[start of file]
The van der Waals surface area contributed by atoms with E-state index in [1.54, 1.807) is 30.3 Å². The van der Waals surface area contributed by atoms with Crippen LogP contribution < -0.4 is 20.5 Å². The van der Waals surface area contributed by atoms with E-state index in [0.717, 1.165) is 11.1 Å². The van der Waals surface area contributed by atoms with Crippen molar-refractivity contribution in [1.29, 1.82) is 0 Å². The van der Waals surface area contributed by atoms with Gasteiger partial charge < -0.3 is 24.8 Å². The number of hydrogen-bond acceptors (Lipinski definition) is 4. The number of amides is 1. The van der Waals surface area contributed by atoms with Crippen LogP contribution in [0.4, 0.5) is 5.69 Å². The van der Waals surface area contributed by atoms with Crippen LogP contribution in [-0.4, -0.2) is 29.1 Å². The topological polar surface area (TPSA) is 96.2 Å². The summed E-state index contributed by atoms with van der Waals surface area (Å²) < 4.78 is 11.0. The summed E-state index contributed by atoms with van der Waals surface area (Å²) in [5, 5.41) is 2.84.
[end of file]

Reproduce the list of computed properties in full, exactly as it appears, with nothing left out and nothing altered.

The van der Waals surface area contributed by atoms with E-state index in [1.54, 1.807) is 30.3 Å². The van der Waals surface area contributed by atoms with Crippen LogP contribution < -0.4 is 20.5 Å². The van der Waals surface area contributed by atoms with E-state index in [0.717, 1.165) is 11.1 Å². The van der Waals surface area contributed by atoms with Crippen molar-refractivity contribution in [1.29, 1.82) is 0 Å². The van der Waals surface area contributed by atoms with Gasteiger partial charge < -0.3 is 24.8 Å². The number of hydrogen-bond acceptors (Lipinski definition) is 4. The number of amides is 1. The van der Waals surface area contributed by atoms with Crippen LogP contribution in [0.4, 0.5) is 5.69 Å². The van der Waals surface area contributed by atoms with Crippen LogP contribution in [-0.4, -0.2) is 29.1 Å². The topological polar surface area (TPSA) is 96.2 Å². The summed E-state index contributed by atoms with van der Waals surface area (Å²) < 4.78 is 11.0. The summed E-state index contributed by atoms with van der Waals surface area (Å²) in [5, 5.41) is 2.84.